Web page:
The unequal toll of the pandemic on people of color both medically and economically helped shed a light on the rampant inequities in American healthcare and society at large. Indigineous, Black and Hispanic people were much more likely than white or Asian people to suffer severe illness or require hospitalization as a result of COVID-19. Increasing numbers of hospitals, health systems and organizations are starting initiatives to advance health equity and focus on the socioeconomic drivers of health. The American Medical Association launched a language guide to encourage greater awareness about the power of language. Z-code usage has also been encouraged by CMS to increase knowledge and data about the social determinants of health. Next year, the perspective of health as holistic instead of just a part of an individual’s life will continue, with special attention being paid to social drivers.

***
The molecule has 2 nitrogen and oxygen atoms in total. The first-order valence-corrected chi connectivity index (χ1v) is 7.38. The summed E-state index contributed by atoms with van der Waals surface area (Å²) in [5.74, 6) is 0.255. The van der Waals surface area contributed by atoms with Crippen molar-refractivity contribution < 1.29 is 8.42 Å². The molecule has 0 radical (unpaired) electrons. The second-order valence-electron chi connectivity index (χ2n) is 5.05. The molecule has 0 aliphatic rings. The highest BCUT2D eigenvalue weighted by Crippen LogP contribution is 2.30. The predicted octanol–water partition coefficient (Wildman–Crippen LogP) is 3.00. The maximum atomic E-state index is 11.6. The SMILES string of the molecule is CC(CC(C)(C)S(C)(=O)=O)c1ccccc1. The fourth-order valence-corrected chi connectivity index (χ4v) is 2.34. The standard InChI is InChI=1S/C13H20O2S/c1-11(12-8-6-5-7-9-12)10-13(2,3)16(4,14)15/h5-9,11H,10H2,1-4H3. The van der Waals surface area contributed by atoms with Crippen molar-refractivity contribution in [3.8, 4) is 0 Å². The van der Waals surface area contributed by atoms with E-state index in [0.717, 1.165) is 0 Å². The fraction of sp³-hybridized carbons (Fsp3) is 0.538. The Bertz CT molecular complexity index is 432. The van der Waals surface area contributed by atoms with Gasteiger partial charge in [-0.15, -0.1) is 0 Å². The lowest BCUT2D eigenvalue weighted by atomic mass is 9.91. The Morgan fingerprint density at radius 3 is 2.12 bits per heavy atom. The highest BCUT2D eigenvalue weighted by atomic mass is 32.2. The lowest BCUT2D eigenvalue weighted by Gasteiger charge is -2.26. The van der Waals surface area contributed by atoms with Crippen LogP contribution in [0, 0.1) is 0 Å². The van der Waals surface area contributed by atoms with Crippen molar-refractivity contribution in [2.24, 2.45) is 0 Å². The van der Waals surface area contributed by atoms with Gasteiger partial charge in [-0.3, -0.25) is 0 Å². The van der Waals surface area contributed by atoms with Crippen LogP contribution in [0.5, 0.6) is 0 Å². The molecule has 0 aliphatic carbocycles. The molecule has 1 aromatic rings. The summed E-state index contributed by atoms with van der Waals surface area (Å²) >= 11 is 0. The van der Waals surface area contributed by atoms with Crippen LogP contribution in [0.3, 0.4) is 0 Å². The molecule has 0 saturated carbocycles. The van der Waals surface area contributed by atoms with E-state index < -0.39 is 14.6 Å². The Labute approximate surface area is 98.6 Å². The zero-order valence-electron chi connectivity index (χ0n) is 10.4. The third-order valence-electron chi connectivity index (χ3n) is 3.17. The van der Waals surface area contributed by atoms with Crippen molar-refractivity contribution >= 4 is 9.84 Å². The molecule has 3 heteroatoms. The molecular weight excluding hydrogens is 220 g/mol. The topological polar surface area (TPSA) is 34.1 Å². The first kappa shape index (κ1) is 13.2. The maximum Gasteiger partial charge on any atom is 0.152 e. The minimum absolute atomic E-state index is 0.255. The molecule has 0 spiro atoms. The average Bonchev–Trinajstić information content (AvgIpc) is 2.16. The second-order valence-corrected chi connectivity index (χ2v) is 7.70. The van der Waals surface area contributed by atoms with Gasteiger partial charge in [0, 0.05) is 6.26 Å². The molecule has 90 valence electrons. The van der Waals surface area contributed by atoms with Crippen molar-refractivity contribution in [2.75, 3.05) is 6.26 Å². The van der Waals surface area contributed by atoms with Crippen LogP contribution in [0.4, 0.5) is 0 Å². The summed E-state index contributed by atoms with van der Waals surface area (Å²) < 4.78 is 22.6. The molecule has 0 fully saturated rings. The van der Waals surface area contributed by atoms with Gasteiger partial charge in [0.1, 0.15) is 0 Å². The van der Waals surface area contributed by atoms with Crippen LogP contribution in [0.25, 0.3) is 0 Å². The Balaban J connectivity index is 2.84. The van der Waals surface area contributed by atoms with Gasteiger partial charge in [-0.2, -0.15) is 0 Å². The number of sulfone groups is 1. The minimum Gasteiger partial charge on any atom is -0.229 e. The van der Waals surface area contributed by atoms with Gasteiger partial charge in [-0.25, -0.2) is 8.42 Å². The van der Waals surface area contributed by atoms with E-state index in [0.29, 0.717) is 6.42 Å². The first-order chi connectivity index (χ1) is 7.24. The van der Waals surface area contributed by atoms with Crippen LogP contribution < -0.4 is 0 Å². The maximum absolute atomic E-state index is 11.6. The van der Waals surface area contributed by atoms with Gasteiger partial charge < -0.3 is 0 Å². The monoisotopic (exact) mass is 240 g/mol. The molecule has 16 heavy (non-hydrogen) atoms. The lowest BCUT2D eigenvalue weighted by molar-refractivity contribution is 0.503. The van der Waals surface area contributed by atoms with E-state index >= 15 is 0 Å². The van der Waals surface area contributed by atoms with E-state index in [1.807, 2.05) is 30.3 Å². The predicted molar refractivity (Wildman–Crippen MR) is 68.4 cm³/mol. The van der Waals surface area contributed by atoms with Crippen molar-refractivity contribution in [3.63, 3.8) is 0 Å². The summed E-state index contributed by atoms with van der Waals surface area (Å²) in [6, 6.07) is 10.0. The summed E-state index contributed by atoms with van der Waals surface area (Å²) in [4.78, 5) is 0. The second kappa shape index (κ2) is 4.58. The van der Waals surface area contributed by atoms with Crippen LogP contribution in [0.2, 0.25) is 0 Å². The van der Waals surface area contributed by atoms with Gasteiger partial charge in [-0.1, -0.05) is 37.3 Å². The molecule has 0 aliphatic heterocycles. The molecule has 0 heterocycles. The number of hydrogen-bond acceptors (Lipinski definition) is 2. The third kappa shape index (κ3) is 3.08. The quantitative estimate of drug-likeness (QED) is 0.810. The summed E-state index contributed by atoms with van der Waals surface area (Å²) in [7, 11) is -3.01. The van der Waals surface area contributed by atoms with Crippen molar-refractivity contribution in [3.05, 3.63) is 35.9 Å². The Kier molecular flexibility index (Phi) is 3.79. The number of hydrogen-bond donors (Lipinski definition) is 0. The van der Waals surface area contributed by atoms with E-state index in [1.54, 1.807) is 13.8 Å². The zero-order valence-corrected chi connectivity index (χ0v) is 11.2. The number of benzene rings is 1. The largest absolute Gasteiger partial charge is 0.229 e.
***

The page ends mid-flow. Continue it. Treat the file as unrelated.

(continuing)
Telehealth expansion

The pandemic helped the telemedicine industry take off in a big way. Telehealth was often the only healthcare option for many patients during the height of the lockdown measures introduced during the pandemic. Despite a return to in-person visits, telehealth has retained its popularity with patients. Some advocates argue that telehealth can help increase access to healthcare and improve health equity. About 40 percent of patients said that telehealth makes them more engaged and interact more frequently with their providers. However, while Americans see telehealth as the future of healthcare, a majority still prefer in-person visits. Regardless of patient opinion, telehealth will remain a key part of health strategy. In late December, the FCC approved $42.7 million in funding for telehealth for 68 healthcare providers. This suggests that there are investments and subsidies available in the future for health systems to bolster their telehealth services. 

Climate change